In 1950, Still began an eleven-year sojourn in New York City. By withdrawing his work from public exhibition and sale the following year, Still strove to take control over how his art was seen. With this liberation from the mainstream art world came a renewed sense of artistic clarity and drive. Still executed almost the exact same number of canvases as works on paper (roughly 280) during his time in New York, demonstrating the pivotal role drawing continued to play in his visualization and working processes.
With the exception of a few watercolors, Still’s works on paper from this time are almost all done in pastel, a medium familiar to him from his youth in Alberta, and one that intensifies the immediacy of markmaking, surface materiality, and dramatic color that characterize his canvases from this period. Though a few pastels from this phase relate directly to later paintings (PP-136, for example, is a study for a painting created nearly twenty years later), most of them are independent explorations of form and composition.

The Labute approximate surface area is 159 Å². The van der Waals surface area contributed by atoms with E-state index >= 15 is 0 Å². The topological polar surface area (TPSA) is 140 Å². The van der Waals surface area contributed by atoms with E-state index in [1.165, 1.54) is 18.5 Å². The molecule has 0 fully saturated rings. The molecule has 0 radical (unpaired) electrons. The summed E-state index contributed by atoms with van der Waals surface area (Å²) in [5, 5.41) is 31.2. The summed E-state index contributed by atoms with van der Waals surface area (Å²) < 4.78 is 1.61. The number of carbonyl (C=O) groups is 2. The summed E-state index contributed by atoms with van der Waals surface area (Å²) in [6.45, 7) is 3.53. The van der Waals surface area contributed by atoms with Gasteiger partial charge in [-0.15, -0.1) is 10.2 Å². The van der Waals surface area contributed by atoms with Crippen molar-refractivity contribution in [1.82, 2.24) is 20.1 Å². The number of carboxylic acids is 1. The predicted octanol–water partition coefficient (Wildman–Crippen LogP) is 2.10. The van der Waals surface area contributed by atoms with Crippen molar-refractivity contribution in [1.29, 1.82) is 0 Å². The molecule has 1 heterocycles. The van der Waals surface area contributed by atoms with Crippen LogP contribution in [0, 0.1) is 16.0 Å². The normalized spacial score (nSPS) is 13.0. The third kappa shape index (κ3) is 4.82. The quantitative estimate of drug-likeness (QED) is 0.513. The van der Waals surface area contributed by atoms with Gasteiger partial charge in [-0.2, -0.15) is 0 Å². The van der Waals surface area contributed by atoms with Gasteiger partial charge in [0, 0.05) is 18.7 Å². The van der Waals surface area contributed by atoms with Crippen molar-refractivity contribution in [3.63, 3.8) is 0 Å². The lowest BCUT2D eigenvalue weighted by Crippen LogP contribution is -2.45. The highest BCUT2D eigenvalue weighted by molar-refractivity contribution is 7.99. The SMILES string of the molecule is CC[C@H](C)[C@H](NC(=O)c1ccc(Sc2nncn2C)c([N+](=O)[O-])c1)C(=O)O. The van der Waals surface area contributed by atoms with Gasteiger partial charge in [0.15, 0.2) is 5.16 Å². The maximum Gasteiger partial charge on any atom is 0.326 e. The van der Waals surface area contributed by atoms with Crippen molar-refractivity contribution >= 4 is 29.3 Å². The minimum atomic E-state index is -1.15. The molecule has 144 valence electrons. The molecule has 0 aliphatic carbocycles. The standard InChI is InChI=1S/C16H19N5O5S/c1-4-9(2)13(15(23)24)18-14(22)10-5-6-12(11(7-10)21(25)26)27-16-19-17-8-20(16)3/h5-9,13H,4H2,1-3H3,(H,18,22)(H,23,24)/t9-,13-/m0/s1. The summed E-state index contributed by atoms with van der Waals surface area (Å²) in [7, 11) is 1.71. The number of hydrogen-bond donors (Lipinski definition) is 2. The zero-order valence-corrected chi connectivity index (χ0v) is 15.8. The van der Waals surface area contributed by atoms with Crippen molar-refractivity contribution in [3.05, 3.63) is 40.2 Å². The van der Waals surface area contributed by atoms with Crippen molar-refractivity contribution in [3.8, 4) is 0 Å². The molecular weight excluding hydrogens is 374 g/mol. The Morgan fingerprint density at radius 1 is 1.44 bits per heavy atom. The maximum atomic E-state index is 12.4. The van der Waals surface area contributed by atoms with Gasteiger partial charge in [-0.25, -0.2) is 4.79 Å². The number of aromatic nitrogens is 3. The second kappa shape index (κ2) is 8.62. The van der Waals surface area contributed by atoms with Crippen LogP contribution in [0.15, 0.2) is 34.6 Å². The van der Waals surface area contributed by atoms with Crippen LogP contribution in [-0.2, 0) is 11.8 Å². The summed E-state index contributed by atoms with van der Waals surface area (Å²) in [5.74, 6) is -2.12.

Four pastels in the exhibition, titled by Still Memory, are from a series of seven drawings that Still created in 1968, the year his father died. Four small graphite sketches found in a stack of his early, undocumented works have a clear connection to the later Memory drawings: one imagines Still having the nostalgic urge to re-create the scenes as an homage to the Alberta landscape and farm scenes that pervaded his youth. At the same time, the concise, lyrical tone of the later work illustrates how Still’s artistic vision had evolved since he first recorded the moments as a young man.
David Anfam, Bailey H. Placzek, Dean Sobel. “New York City.” In Clyfford Still: The Works on Paper. Denver: Clyfford Still Museum Research Center, 2016. /worksonpaper/new-york-city/.
Anfam, David, et al. “New York City.” Clyfford Still: The Works on Paper. Denver: Clyfford Still Museum Research Center, 2016. 1 Nov. 2016 </worksonpaper/new-york-city/>.